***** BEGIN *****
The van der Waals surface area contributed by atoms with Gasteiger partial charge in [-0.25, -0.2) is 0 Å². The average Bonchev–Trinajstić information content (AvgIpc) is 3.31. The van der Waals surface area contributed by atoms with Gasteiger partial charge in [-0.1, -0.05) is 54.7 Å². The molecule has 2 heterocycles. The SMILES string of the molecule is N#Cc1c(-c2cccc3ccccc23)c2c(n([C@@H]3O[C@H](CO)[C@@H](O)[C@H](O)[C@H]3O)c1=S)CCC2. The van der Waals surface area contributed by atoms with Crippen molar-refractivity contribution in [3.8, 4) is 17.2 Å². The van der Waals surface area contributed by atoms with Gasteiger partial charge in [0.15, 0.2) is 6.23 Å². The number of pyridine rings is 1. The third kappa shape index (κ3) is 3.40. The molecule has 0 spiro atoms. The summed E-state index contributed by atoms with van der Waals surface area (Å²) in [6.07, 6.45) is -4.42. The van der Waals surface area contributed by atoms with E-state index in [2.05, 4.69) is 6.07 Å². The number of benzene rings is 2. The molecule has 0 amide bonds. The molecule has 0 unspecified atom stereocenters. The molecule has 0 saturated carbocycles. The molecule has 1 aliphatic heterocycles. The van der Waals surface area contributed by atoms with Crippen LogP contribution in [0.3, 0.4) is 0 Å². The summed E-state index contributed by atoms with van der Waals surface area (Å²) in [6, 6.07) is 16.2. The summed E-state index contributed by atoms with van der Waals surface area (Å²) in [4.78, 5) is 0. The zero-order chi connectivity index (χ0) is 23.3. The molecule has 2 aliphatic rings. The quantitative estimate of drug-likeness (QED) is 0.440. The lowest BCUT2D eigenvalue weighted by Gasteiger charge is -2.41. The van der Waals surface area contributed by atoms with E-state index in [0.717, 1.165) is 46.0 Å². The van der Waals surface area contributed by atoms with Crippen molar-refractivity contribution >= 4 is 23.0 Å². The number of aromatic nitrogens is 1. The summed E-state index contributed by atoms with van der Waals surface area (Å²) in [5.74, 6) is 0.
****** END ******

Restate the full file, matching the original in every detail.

The van der Waals surface area contributed by atoms with Gasteiger partial charge in [-0.25, -0.2) is 0 Å². The average Bonchev–Trinajstić information content (AvgIpc) is 3.31. The van der Waals surface area contributed by atoms with Gasteiger partial charge in [-0.1, -0.05) is 54.7 Å². The molecule has 2 heterocycles. The SMILES string of the molecule is N#Cc1c(-c2cccc3ccccc23)c2c(n([C@@H]3O[C@H](CO)[C@@H](O)[C@H](O)[C@H]3O)c1=S)CCC2. The van der Waals surface area contributed by atoms with Crippen molar-refractivity contribution in [3.8, 4) is 17.2 Å². The van der Waals surface area contributed by atoms with Gasteiger partial charge in [0.15, 0.2) is 6.23 Å². The number of pyridine rings is 1. The third kappa shape index (κ3) is 3.40. The molecule has 0 spiro atoms. The summed E-state index contributed by atoms with van der Waals surface area (Å²) in [6.07, 6.45) is -4.42. The van der Waals surface area contributed by atoms with E-state index in [2.05, 4.69) is 6.07 Å². The number of benzene rings is 2. The molecule has 0 amide bonds. The molecule has 0 unspecified atom stereocenters. The molecule has 0 saturated carbocycles. The molecule has 1 aliphatic heterocycles. The van der Waals surface area contributed by atoms with Crippen LogP contribution in [0.3, 0.4) is 0 Å². The summed E-state index contributed by atoms with van der Waals surface area (Å²) in [6, 6.07) is 16.2. The summed E-state index contributed by atoms with van der Waals surface area (Å²) in [4.78, 5) is 0. The zero-order chi connectivity index (χ0) is 23.3. The molecule has 2 aliphatic rings. The quantitative estimate of drug-likeness (QED) is 0.440. The lowest BCUT2D eigenvalue weighted by Gasteiger charge is -2.41. The van der Waals surface area contributed by atoms with E-state index in [0.717, 1.165) is 46.0 Å². The van der Waals surface area contributed by atoms with Crippen molar-refractivity contribution >= 4 is 23.0 Å². The number of aromatic nitrogens is 1. The summed E-state index contributed by atoms with van der Waals surface area (Å²) in [5.74, 6) is 0.